Kitava is the most easterly island of the Trobriand group. It is an uplifted coral atoll, oval in plan, with a maximum diameter of 4 1/2 miles. The centre of the island is swampy and surrounded by a rim that reaches a height of 142 m. Caves occur in various parts of the rim and several have been described in a previous article (Ollier and Holdsworth, 1970). One of the caves, Inakebu, is especially important as it contains the first recorded cave drawings from the Trobriand Islands. Inakebu is situated on the inner edge of the island rim at the north-eastern end of the island. Map 1 shows the location of the cave on Kitava Island. Map 2 is a plan of the cave, surveyed by C.D. Ollier and G. Heers. The location of the cave drawings is shown on the plan. Inakebu is a "bwala", that is a place where the original ancestor of a sub-clan or dala is thought to have emerged from the ground. The bwala tradition is common throughout the Trobriands and neighbouring islands. It has been described by many writers on the anthropology of the area, and was summarised in Ollier and Holdsworth (1969). The people believe that if they enter such places they will become sick and die. Until November, 1968, no member of the present native population had been in the cave, though there is a rumour that a European had entered it about 20 years before, but turned back owing to lack of kerosene. It must be admitted that this tale sounds rather like the stories one hears in Australia that Aborigines were afraid of the dark caves and therefore did not go into them. In fact, the many discoveries in the Nullarbor Plain caves show that they did, and the cave drawings in Inakebu show that someone has been in this cave. The point is that it does not seem to be the present generations who entered the caves but earlier ones; people from "time before" as they say in New Guinea. The first known European to enter the cave was Gilbert Heers, a trader in copra and shell who lived on the nearby island of Vakuta. He went into the cave on 8 November 1968 accompanied by Meiwada, head of the sub-clan associated with Inakebu, who had never been inside before. Heers and Meiwada investigated the two outer chambers but then turned back because they had only poor lights. They returned with better light on 15 November. Since they had not become sick or died, they then found seven other men willing to accompany them. They found the narrow opening leading to the final chamber, and discovered the drawings. None of the men, many of whom were quite old, had ever seen the drawings or heard any mention of them before. The drawings are the only indication that people had previously been in this deep chamber. There are no ashes or soot marks, no footprints, and no pottery, bones or shells such as are commonly found in other Trobriand caves, though bones and shells occur in the chamber near the entrance. With one exception, the drawings are all on the same sort of surface, a clean bedrock surface on cream coloured, fairly dense and uniform limestone, with a suitably rough texture. Generally the surface has a slight overhang, and so is protected from flows or dripping water. On surfaces with dripstone shawls or stalactites, the drawings were always placed between the trickles, on the dry rock. We have found no examples that have been covered by a film of flow stone. The one drawing on a flow stone column is also still on the surface and not covered by later deposition. A film of later deposit would be good to show the age of the drawings, but since the drawings appear to have been deliberately located on dry sites the lack of cover does not indicate that they are necessarily young. There are stencil outlines of three hands, a few small patches of ochre which do not seem to have any form, numerous drawings in black line, and one small engraving.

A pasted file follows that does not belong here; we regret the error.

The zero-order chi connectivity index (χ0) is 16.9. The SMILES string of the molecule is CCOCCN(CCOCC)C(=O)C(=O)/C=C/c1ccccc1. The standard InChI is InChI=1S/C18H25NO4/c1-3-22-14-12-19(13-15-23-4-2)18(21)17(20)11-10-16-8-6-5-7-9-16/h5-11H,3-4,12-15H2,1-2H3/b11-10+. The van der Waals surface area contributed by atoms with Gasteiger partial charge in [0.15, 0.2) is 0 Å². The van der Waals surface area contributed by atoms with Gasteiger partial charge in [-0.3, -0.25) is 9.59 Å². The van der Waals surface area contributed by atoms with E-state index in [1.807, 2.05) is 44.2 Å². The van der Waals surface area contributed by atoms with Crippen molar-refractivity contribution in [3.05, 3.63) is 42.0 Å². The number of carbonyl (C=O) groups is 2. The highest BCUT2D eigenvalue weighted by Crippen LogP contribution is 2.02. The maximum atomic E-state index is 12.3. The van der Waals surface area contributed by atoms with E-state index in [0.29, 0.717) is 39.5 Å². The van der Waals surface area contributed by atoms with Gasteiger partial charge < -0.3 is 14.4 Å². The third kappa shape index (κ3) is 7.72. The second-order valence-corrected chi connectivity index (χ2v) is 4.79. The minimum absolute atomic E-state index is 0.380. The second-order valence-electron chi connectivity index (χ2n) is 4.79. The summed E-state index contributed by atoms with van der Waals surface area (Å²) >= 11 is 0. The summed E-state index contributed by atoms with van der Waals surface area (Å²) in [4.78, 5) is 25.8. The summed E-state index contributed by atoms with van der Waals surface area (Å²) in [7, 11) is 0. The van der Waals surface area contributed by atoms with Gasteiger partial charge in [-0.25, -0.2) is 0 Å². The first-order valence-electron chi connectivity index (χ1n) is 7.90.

The Clastic Sediments of the Wellington Caves, New South Wales, 1971, Frank, R.

The Wellington Caves are about 8 km south of the town of Wellington, New South Wales. They were discovered in the 1820s and their long and varied history as a vertebrate palaeontological site began about 1830. Most of the early fossil collections were made by the explorer and surveyor-general, Major T.L. Mitchell, from an upper stratigraphic unit exposed in Mitchell's Cave and Cathedral Cave. Such venerable palaeontologists as Cuvier, Pentland, Jameson and Owen examined the material. Phosphate mining operations in the early 1900s exposed additional sedimentary sequences and most of the later vertebrate collections have come from these mines. A history of the discovery and exploration of the caves, as well as of the more important palaeontological aspects, is given by Lane and Richards (1963). A number of theories on the origin of the caves and especially on the depositional environment of the bone-bearing sediments, has been offered and some of these are summarised by Lane and Richards (1963). Most of these were conceived before 1900, none of them are detailed and they are generally speculations presented as minor portions of other articles dealing with a broader subject.